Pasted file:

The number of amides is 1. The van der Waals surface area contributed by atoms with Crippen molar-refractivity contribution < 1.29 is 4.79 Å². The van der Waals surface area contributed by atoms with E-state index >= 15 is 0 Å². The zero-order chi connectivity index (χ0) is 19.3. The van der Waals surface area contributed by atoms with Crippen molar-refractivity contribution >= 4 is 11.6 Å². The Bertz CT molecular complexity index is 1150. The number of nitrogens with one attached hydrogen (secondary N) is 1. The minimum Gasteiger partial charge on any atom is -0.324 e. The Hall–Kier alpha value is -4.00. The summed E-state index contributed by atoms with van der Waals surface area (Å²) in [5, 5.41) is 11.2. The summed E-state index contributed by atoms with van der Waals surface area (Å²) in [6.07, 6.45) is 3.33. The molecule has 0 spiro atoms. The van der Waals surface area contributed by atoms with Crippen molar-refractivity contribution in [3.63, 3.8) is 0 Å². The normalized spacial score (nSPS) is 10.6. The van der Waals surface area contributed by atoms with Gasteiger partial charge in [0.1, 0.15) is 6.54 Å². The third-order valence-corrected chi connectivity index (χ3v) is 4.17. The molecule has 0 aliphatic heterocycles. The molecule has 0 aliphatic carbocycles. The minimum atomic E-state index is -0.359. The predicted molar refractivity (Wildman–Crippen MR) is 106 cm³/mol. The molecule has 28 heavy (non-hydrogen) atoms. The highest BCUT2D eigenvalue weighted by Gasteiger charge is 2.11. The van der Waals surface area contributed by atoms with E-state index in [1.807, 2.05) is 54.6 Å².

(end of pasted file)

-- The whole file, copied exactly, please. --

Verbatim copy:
The number of amides is 1. The van der Waals surface area contributed by atoms with Crippen molar-refractivity contribution < 1.29 is 4.79 Å². The van der Waals surface area contributed by atoms with E-state index >= 15 is 0 Å². The zero-order chi connectivity index (χ0) is 19.3. The van der Waals surface area contributed by atoms with Crippen molar-refractivity contribution >= 4 is 11.6 Å². The Bertz CT molecular complexity index is 1150. The number of nitrogens with one attached hydrogen (secondary N) is 1. The minimum Gasteiger partial charge on any atom is -0.324 e. The Hall–Kier alpha value is -4.00. The summed E-state index contributed by atoms with van der Waals surface area (Å²) in [5, 5.41) is 11.2. The summed E-state index contributed by atoms with van der Waals surface area (Å²) in [6.07, 6.45) is 3.33. The molecule has 0 spiro atoms. The van der Waals surface area contributed by atoms with Crippen molar-refractivity contribution in [3.63, 3.8) is 0 Å². The normalized spacial score (nSPS) is 10.6. The van der Waals surface area contributed by atoms with Gasteiger partial charge in [0.1, 0.15) is 6.54 Å². The third-order valence-corrected chi connectivity index (χ3v) is 4.17. The molecule has 0 aliphatic heterocycles. The molecule has 0 aliphatic carbocycles. The minimum atomic E-state index is -0.359. The predicted molar refractivity (Wildman–Crippen MR) is 106 cm³/mol. The molecule has 28 heavy (non-hydrogen) atoms. The highest BCUT2D eigenvalue weighted by Gasteiger charge is 2.11. The van der Waals surface area contributed by atoms with E-state index in [1.807, 2.05) is 54.6 Å².